It is important that all staff are aware of data protection and what to do in the event of a data breach. Under 4.1.6 Principle 6, examples of technical and organisational measures used to keep personal data secure were detailed. It is important that the University has as many of these measures in place as possible.

When investigating a data protection issue, it is important that a clear distinction is made between an “incident” and a “breach”.

An incident is the event that happens, where something has gone wrong.

For example, a member of staff leaves their laptop on a train. The laptop contains exam results and student details.

breach is where the University hasn’t used enough technical or organisational measures to stop the incident from happening.

For example, a member of staff leaves their laptop on a train. The laptop contains exam results and student details. The University has not taken steps to encrypt the laptop meaning it can be accessed by anyone.

The Information Commissioner’s Office is the regulator for data protection in the UK and has the power to levy fines and other enforcement measures on organisations that suffer serious breaches. These fines are for measures that aren’t taken to stop incidents from happening.

To complete the example above, the University would be fined by the ICO because they hadn’t taken measures to encrypt their equipment, not because a member of staff left the laptop on the train.

This example shows that the ICO are concerned with how the University looks after personal data, rather than the individual involved. Staff and students are encouraged to report incidents as soon as they happen to that they can be mitigated for the benefit of the University as a whole.

Further examples of data protection incidents include (but are not limited to):

  • Emails sent to the wrong recipients.
  • Letters sent to the wrong address.
  • Documents lost or misplaced.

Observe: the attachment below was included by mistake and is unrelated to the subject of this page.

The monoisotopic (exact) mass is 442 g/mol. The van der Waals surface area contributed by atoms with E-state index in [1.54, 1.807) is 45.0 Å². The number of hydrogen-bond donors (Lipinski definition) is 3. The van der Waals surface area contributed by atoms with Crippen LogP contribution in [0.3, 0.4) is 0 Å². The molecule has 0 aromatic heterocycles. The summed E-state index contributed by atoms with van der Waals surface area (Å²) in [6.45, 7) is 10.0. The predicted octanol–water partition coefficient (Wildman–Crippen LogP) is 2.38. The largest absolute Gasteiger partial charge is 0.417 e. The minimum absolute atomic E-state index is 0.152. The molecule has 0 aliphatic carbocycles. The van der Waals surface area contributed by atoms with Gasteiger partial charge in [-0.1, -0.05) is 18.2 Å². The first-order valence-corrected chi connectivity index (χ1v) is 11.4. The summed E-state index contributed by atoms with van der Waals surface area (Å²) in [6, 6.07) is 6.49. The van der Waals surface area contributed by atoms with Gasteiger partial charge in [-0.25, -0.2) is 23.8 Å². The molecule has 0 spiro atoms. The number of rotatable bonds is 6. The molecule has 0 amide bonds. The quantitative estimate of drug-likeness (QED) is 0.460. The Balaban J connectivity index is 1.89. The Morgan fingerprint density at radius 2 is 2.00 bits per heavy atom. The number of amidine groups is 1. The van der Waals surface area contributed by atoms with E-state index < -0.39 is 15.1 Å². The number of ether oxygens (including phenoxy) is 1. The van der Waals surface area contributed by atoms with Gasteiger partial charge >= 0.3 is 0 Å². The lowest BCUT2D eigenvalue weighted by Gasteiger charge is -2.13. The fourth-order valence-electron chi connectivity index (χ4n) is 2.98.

• Information collected from individuals without a privacy notice.
  • Inaccurate information entered onto University systems.

Staff Responsibilities around data protection incidents

  • Regularly review policies, procedures and security measures around how data is stored, collected and shared. If any gaps are identified, inform the Data Protection Officer and ask for advice. This can help prevent future incidents.
  • Report any incident, no matter how minor you believe it to be, to the Data Protection Officer through the Legal & Governance mailbox. Minor incidents can not only escalate but can also be used to identify trends in weaknesses in the University’s data protection approach.
  • Handle personal data with respect at all times. All staff should handle personal data responsibly and take professional pride in ensuring its security and integrity.

6. Responsibilities under this Policy

Senior Information Risk Owner

  • To oversee and promote an appropriate data protection culture within the University.
  • To provide a view on contentious data protection issues raised within the University.

Data Protection Officer

  • To advise individuals within the University over the use of personal data and compliance with the law.
  • To oversee compliance measures and ensure the University complies with the law as far as possible.
  • To liaise with the Information Commissioner’s Office over serious data breaches.
  • To oversee and promote an appropriate data protection culture within the University.

Individual Members of Staff

  • To handle personal data in a responsible and appropriate way.
  • To report data protection incidents and risks to the University’s data protection compliance to the Data Protection Officer as soon as possible.
  • To forward Rights requests to the Legal & Governance Team as soon as possible upon receipt.
  • To use University systems and communications tools (including email) in a professional manner at all times.

7. Policy Compliance